Commentary: I swear I didn't break the economy

For the last time, it's not my fault.

I know the regional, national and global economies are struggling, but I didn't break it. As such, it's not my job to fix it.

I say that not because I'm Mr. Badwrench. It might take me most of the day to change the bulb in my headlight. No, I say it because I don't think it is fair for politicians, business leaders and economists to keep saying that things would be better if only I'd pull out my Visa card and start spending.

If I'd just buy that 52-inch plasma and a couple of Lincoln Navigators I'd put people back to work from China to Wayne, Mich.

Just a week ago a local banker told our governor that America and Washington state are struggling because consumers and businesses are suffering a crisis of confidence. Gov. Chris Gregoire then repeated a claim she started making 15 months ago, that we'd have been fine if people around here just hadn't listened to bad economic news on TV.

She even expanded it by saying the debates between Barack Obama and John McCain put a damper on our economy by scaring the locals into clamping shut their wallets.

It has become a common lament – economic fears make the problem worse because they inhibit consumer spending. An irrational lack of exuberance on our part is keeping the economy in trouble, they say. If we had only shut off our TVs a year ago, Microsoft, Boeing, Starbucks and Washington Mutual Bank would all be showing record earnings.

Despite what that would have done to plasma TV sales, it contradicts what the same politicians and business leaders have been telling us for a decade or more, that we're part of a global economy, not a provincial one. What happens everywhere matters here.

Not that we consumers didn't play some part in all this. We believed the experts and the style mavens who said we weren't worth a dang if we didn't consume as much as we could. Some of us bought more house than we could afford with mortgages we didn't understand. Then we tapped into home equity lines of credit, trusting that climbing home values would cover it.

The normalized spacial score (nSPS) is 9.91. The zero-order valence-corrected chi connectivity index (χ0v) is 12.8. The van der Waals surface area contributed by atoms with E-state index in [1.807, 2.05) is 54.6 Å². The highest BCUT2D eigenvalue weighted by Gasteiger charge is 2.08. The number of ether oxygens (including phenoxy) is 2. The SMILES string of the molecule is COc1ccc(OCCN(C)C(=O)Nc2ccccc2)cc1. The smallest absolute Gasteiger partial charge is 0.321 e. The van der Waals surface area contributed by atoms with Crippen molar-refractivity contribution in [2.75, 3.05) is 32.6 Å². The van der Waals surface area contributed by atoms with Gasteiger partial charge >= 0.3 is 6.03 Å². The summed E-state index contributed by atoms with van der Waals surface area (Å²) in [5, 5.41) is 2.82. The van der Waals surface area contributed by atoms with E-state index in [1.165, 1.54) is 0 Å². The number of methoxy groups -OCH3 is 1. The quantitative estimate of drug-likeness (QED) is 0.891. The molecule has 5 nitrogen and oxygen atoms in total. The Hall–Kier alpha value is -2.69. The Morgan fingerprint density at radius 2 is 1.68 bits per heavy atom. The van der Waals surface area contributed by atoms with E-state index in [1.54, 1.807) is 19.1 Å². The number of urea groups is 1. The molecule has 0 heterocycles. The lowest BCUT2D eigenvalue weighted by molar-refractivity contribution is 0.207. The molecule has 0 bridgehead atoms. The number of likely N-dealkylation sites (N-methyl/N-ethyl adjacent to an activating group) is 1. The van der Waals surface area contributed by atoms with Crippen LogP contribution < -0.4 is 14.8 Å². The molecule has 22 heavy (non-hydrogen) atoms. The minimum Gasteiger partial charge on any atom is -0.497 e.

Investors put cheap money into more-and-more complex financial instruments with unheard-of returns. Regulators couldn't regulate what they couldn't comprehend.

Then it all collapsed. Bursting bubbles do make a mess of the carpet. While it took a little longer to reach Washington, it has reached us now. And everything from the state budget to the local remodeler is suffering from a lack of cash in the economy. Our retirements and our jobs are at risk.

What's a rational consumer to do? Clean up our own finances by living beneath our means for a change and paying off debt. What we do spend we do conservatively, seeking value. We rethink the difference between needs and wants.

If business and government had done the same thing, and stuck with it during the boom, we might be better off now. But they assumed that the blast of cash – the profits and the revenue growth – fueled by Americans living beyond their means would last forever.

So it is ironic – and more than a bit galling – to be lectured by folks who had far more to do with the disaster than the average consumer, to be told that if only we'd go back to the glory days of over-consuming everyone would be better off.

We lack confidence, for sure, because we trusted the folks running Wall Street and running the government. We chose to believe because it was easier and because we really wanted that Hawaiian vacation and the newest iPod.

It will be harder to gain our confidence now – and that's a crisis.

How about those who made the mess – and profited handsomely from it – carry the burden of cleaning it up. As I said, I'd like to help out but I've got my own problems right now.

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